In Canada, 13-valent pneumococcal conjugate vaccine (PCV13) is recommended in childhood, in individuals at high risk of invasive pneumococcal disease (IPD) and in healthy adults aged ≥65 years for protection against vaccine-type IPD and pneumococcal community-acquired pneumonia (pCAP). Since vaccine recommendations in Canada include both age-based and risk-based guidance, this study aimed to describe the burden of vaccine-preventable pCAP in hospitalised adults by age.
Surveillance for community-acquired pneumonia (CAP) in hospitalised adults was performed prospectively from 2010 to 2015. CAP was radiologically confirmed, and pCAP was identified using blood and sputum culture and urine antigen testing. Patient demographics and outcomes were stratified by age (16–49, 50–64, ≥65 and ≥50 years).
Of 6666/8802 CAP cases tested, 830 (12.5%) had pCAP, and 418 (6.3%) were attributed to a PCV13 serotype. Of PCV13 pCAP, 41% and 74% were in adults aged ≥65 and ≥50 years, respectively. Compared with non-pCAP controls, pCAP cases aged ≥50 years were more likely to be admitted to intensive care units (ICUs) and to require mechanical ventilation. Older adults with pCAP were less likely to be admitted to ICU or required mechanical ventilation, given their higher mortality and goals of care. Of pCAP deaths, 67% and 90% were in the ≥65 and ≥50 age cohorts, respectively.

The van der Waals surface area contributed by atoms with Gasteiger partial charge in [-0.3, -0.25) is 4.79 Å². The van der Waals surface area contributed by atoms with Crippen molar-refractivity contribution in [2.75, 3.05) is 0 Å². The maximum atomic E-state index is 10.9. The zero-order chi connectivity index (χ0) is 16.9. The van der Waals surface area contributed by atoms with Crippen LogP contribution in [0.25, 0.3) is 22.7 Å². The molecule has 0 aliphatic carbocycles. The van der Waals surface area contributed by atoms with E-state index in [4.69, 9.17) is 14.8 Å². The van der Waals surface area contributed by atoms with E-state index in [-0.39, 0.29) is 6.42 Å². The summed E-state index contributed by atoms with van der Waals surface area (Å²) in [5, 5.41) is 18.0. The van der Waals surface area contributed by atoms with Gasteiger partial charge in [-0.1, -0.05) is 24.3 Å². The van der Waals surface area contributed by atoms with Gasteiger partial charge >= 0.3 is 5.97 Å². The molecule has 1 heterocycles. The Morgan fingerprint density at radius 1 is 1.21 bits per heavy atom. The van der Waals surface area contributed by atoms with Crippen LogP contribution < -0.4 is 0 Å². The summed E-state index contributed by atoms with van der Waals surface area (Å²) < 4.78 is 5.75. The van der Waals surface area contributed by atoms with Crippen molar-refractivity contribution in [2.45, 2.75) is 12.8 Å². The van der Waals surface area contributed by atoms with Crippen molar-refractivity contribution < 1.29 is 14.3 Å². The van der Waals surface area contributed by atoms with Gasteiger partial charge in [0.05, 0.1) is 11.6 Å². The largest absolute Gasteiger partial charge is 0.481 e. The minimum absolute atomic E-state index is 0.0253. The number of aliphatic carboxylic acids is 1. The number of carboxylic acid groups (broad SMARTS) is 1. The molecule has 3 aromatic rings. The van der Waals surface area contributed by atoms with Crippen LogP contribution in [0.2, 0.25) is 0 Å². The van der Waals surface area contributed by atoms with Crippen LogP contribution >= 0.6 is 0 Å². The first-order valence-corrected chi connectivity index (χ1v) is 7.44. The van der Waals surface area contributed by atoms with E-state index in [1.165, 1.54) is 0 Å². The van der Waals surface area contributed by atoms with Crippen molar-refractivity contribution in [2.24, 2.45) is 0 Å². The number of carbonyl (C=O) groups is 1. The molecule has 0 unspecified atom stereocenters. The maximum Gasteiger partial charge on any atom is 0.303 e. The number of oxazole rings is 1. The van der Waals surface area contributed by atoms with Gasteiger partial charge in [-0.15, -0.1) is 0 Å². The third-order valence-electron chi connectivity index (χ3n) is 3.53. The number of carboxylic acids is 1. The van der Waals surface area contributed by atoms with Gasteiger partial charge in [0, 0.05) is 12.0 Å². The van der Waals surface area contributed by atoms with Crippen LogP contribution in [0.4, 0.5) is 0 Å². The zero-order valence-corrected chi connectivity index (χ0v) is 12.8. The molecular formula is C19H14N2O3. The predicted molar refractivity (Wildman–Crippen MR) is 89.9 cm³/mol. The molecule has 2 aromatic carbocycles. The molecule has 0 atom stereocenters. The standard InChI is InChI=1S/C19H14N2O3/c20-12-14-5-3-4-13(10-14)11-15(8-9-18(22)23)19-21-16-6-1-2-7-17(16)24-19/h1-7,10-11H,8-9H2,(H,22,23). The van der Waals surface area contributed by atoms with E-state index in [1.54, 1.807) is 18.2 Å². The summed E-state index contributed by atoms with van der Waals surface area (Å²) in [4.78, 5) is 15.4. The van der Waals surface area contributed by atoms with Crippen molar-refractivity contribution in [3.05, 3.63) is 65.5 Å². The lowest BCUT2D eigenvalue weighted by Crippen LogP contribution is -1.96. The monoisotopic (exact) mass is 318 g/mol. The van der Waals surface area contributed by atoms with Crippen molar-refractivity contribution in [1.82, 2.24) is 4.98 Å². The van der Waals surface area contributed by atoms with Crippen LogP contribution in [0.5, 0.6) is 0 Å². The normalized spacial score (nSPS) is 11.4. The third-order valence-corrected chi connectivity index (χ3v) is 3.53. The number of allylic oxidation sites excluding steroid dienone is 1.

Adults hospitalised with pCAP in the age cohort of 50–64 years contribute significantly to the burden of illness, suggesting that an age-based recommendation for adults aged ≥50 years should be considered in order to optimise the impact of pneumococcal vaccination programmes in Canada.